The Workers Educational Association (WEA) is a national voluntary organisation which exists to provide adults with learning opportunities. It is the largest voluntary provider of adult education in the UK. There are over 650 branches across the country with 10 WEA branches across Leicestershire and 2 in Leicester. Barrow is one of the smaller groups but has organised courses for over 20 years in the village.
The first AGM was held in 1976 and some of the original members are still active in the group today. Peter Yates was involved then and has been secretary for many years and John Thursby was treasurer for over 20 years until he resigned in 1998. Everyone who attends a WEA course automatically becomes a member of their local branch and is encouraged to contribute to the planning of future courses. The local committee meets three times a year and, with support from the WEA professional staff, decide on the subjects for the following year's classes.
Barrow has had a wide range of topics over the years including art appreciation, complementary therapies, meditation, history of garden design, natural history and transport studies. Local history and related topics such as archaeology are always popular with members in Barrow. But recent attempts to offer a more literary flavour have not been well supported although in the early days a class reading plays with theatre visits was very popular.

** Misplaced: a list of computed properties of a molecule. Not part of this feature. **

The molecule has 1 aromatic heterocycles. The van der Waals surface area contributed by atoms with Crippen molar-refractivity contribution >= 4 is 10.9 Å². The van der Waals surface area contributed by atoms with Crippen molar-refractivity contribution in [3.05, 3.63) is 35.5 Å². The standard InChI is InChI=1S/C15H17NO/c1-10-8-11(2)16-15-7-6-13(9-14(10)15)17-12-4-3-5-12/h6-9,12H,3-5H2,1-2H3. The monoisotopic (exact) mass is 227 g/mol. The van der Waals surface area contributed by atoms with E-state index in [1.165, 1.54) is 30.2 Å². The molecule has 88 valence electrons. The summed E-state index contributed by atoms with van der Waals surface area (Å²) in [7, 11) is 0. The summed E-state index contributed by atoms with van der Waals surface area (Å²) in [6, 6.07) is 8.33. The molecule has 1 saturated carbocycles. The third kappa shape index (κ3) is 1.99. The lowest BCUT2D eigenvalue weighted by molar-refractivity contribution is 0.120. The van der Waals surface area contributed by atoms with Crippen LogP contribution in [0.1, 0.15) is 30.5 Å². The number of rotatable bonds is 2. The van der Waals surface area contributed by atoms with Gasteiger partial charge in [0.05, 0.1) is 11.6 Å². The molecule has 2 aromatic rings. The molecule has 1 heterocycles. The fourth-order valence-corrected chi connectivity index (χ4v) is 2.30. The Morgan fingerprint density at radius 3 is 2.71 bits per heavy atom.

Courses usually start in the Autumn and run for 9 weeks with a follow-on course in the New Year. Sometimes a shorter course is held in the summer and includes outdoor visits or walks as part of the programme and these have been well supported. One such course which offered 3 pairs of talks and visits including a canal visit, a tour of Belgrave House garden and a guided walk around the village of Somerby was particularly enjoyable. Single lectures, such as the one on The Wild Flowers of Derbyshire, appeal to people who find it difficult to attend a regular weekly class and can give a flavour of what the WEA offers to a wider audience.
The Barrow WEA used to organise daytime classes but in recent years these have not been sufficiently well supported. However, there is an active committee which is keen to continue to provide classes in Barrow into the new millennium.